Wise Man

John Higham
John Higham; drawing by David Levine

Specialization on increasingly narrow subjects is the dominant trend in American historical scholarship. Rarer and rarer, at least in the academy, are generalists dealing with broad stretches of the past or souls who work in more than one of the usual specialties or move readily from one to another. The new “micro-history” is less concerned with making connections and establishing general patterns than with recapturing the experiences and appreciating the achievements of those who were overlooked by previous generations of historians. Recording the doings of elite white males has taken a back seat to accounts of marginalized groups—women, African-Americans, Latinos, low-skilled workers, and poor people generally. Much of value has come from social and cultural history “from the bottom up,” but it has deprived us of a unifying vision of the nation’s past across the divides of gender, race, ethnicity, and class.

During a distinguished career of more than half a century, the historian John Higham has resisted the trend toward greater specialization, while at the same time showing deep understanding of the plight of the oppressed or marginalized groups that have sought higher status both within historical memory and in society at large. He has focused his main attention on those immigrants who have been victims of xenophobia, but he has also responded sympathetically to the situation of African-Americans. Higham’s work, as reflected in the collection of his essays edited by his former student Carl Guarnari, cuts across at least three major subfields of American history that do not normally interact very much and makes memorable contributions to each of them. They are ethnicity and race in American life and thought since the Civil War; the history of American culture (both popular and elite) in the nineteenth and early twentieth centuries; and the history of historical interpretation. Hanging Together makes it possible to assess the full achievement of a very creative historian. It will become clear as we do so that Higham, in his own singularly judicious and good-tempered fashion, is an engaged intellectual in close touch with contemporary cultural trends and controversies, particularly over changing perceptions of the American past.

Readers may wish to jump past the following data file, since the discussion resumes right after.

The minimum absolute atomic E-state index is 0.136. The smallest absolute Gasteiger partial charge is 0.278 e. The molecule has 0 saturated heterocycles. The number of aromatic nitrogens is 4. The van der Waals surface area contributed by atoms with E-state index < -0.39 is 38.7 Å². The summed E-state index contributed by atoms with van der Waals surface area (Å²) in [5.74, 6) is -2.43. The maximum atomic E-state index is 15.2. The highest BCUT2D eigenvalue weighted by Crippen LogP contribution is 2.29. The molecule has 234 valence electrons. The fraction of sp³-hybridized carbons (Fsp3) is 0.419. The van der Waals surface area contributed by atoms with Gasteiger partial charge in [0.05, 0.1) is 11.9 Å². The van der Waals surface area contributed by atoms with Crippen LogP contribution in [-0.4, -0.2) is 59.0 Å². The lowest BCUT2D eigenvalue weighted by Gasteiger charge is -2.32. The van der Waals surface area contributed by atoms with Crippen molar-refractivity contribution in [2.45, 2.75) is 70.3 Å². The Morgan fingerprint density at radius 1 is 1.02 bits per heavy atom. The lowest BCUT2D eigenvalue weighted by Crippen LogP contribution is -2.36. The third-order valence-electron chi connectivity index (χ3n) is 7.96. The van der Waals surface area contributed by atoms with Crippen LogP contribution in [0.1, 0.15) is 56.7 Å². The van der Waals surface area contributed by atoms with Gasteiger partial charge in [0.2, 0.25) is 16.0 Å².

Born in 1920, Higham came of age in the Great Depression.1 Although his parents came from a Midwestern Protestant background, he grew up in a multiethnic neighborhood in Queens, had Jewish and Catholic friends, and thus became sensitive from an early age to the diverse character of American society. (These interactions were strictly with what were later called “white ethnics”; few if any blacks, he later noted, could be found in Queens in those days.) When he was an undergraduate at Johns Hopkins in the late 1930s and a graduate student at the University of Wisconsin in the 1940s, his political inclinations were toward the left but not the far left. Initially drawn to the democratic socialism of Norman Thomas, he became by the 1950s the kind of…

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